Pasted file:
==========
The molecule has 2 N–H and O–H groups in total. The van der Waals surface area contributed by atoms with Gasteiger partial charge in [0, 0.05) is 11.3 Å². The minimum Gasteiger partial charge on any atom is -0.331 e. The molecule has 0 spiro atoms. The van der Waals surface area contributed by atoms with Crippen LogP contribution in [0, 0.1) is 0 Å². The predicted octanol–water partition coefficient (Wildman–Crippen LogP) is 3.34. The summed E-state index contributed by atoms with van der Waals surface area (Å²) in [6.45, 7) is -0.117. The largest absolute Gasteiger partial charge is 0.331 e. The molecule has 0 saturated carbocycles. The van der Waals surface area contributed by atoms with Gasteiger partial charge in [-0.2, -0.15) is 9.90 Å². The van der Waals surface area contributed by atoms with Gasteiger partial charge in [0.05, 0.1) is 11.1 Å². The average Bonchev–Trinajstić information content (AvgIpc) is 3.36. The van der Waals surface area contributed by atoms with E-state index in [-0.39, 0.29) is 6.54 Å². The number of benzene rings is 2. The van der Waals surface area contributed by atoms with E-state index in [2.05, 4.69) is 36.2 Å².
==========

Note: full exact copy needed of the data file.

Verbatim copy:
The molecule has 2 N–H and O–H groups in total. The van der Waals surface area contributed by atoms with Gasteiger partial charge in [0, 0.05) is 11.3 Å². The minimum Gasteiger partial charge on any atom is -0.331 e. The molecule has 0 spiro atoms. The van der Waals surface area contributed by atoms with Crippen LogP contribution in [0, 0.1) is 0 Å². The predicted octanol–water partition coefficient (Wildman–Crippen LogP) is 3.34. The summed E-state index contributed by atoms with van der Waals surface area (Å²) in [6.45, 7) is -0.117. The largest absolute Gasteiger partial charge is 0.331 e. The molecule has 0 saturated carbocycles. The van der Waals surface area contributed by atoms with Gasteiger partial charge in [-0.2, -0.15) is 9.90 Å². The van der Waals surface area contributed by atoms with Gasteiger partial charge in [0.05, 0.1) is 11.1 Å². The average Bonchev–Trinajstić information content (AvgIpc) is 3.36. The van der Waals surface area contributed by atoms with E-state index in [-0.39, 0.29) is 6.54 Å². The number of benzene rings is 2. The van der Waals surface area contributed by atoms with E-state index in [2.05, 4.69) is 36.2 Å².